change. This liberal feminist approach is the foundation of most of the existing initiatives to promote sexual equality in the international arena. The Women’s Convention, for example, relies on considerable state intervention to remedy discriminatory treatment. This is also the approach of the Platform for Action adopted at the Fourth World Conference for Women in 1995. There are, however, problems for

in The boundaries of international law
Open Access (free)
The narrative
Sara De Vido

diritto internazionale 2 (2018) 379. 32 M.F. Fathalla, ‘The impact of reproductive subordination on women’s health family  planning services’, American University Law Review 44 (1994–5) 1179, pp. 1181–2. 33 R. Cook, Women’s Health and Human Rights (Geneva: WHO, 1994), p. 5. 34 A. Hendriks, ‘Promotion and protection of women’s right to sexual and reproductive health under international law: the economic Covenant and the women’s Convention conference on the interventional protection of reproductive rights: the right to health’, American University Law Review 44 (1995

in Violence against women’s health in international law
Body hair, genius and modernity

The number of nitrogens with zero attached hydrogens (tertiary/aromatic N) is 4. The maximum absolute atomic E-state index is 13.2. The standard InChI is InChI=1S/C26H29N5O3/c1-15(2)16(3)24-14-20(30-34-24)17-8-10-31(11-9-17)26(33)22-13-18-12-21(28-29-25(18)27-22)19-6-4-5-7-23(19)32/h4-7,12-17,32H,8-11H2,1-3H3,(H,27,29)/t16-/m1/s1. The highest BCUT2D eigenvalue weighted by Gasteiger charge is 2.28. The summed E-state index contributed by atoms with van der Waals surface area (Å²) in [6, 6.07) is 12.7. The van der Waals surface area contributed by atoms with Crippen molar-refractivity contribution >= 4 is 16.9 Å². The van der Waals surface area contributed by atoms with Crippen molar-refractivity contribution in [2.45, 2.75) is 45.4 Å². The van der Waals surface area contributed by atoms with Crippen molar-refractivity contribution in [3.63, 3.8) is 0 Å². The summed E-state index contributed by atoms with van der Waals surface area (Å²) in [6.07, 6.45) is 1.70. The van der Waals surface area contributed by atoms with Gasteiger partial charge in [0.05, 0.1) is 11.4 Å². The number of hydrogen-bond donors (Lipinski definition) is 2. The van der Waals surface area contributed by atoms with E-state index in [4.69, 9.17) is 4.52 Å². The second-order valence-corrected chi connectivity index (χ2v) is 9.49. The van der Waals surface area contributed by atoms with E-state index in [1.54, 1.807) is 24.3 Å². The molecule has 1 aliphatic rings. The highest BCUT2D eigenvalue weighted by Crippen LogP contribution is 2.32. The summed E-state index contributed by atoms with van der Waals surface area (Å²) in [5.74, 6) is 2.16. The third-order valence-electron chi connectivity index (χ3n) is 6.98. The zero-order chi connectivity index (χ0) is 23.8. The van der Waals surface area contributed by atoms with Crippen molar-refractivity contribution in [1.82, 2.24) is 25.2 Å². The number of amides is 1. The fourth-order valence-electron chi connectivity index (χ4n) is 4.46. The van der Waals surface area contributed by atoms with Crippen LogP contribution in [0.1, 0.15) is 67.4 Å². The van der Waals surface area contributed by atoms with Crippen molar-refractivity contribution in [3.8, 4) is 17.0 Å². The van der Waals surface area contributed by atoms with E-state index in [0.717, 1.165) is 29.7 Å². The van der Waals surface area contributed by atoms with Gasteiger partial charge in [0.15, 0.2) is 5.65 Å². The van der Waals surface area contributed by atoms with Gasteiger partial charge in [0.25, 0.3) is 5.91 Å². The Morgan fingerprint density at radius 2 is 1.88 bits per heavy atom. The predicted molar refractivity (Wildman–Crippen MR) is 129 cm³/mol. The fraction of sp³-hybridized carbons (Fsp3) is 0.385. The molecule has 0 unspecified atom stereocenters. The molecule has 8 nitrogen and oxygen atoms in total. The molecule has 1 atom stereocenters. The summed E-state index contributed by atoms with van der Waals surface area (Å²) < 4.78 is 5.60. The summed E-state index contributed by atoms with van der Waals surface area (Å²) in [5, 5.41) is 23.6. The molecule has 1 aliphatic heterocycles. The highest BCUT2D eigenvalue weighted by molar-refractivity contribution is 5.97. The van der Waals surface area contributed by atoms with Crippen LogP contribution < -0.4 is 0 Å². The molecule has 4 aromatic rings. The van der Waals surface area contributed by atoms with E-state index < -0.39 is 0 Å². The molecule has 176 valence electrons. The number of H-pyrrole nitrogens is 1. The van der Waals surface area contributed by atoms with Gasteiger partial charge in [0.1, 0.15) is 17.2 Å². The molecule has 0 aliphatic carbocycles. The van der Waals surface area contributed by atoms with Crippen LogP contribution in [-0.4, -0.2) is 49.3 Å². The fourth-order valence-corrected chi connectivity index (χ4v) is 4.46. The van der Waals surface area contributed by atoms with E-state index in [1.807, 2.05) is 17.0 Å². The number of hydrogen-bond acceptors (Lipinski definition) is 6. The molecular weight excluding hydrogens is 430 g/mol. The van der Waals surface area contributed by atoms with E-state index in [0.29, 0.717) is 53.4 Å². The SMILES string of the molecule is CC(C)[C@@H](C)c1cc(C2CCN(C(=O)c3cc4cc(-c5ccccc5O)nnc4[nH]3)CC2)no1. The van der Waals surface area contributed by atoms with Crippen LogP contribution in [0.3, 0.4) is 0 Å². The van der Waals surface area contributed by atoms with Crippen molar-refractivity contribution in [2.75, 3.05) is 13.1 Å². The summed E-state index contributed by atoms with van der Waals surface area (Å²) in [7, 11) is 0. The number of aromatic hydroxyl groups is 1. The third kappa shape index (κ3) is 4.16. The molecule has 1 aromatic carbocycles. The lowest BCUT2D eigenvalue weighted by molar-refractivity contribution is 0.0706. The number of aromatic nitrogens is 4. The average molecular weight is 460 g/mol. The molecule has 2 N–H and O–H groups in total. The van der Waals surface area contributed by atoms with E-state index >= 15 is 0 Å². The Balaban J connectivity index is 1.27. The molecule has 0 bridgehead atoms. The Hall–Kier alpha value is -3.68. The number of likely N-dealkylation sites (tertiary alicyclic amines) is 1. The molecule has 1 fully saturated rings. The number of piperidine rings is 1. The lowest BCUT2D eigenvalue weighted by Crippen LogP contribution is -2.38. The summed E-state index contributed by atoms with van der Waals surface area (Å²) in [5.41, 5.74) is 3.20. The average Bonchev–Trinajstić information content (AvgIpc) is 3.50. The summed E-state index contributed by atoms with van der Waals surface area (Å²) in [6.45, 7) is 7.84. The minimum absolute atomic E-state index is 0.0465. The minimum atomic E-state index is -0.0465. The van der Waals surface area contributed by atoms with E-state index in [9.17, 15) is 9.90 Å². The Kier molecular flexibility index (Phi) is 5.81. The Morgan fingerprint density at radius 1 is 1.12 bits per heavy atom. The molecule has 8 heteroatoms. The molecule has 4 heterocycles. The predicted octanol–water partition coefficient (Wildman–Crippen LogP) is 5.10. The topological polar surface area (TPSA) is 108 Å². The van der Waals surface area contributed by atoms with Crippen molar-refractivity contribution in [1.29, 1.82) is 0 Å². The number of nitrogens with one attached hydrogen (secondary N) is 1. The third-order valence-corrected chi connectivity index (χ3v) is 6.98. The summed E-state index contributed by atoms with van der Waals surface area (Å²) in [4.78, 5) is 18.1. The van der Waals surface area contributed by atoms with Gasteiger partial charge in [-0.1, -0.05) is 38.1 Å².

Daniela Caselli

–321. 48 Collins, The Woman in White , p. 159. 49 Collins, The Woman in White , p. 174. 50 Collins, The Woman in White , p. 197. 51 Collins, The Woman in White , p. 180. 52 Collins, The Woman in White , p. 390. 53 Sojourner Truth, Ain’t I a Woman? (1851), speech delivered at the Women’s Convention, Akron, Ohio. www.edchange.org/multicultural/speeches/truth_a_woman.html . 54 C. J. S. Thomson, The History and

in The last taboo
A reflective narrative
Patrick Thornberry

human rights. Many States have made reservations of a broadly cultural nature to the Women’s Convention, as well as the CRC. As observed in the introduction, many issues circling around the debate on so-called cultural relativism are not expressly conducted in relation to indigenous groups, but there are clear implications for them in the commentaries and principles. At their most polarised, rival arguments insist on either social transformation in the light of the norms of human rights, or on absolute cultural integrity. Neither approach is completely vindicated by

in Indigenous peoples and human rights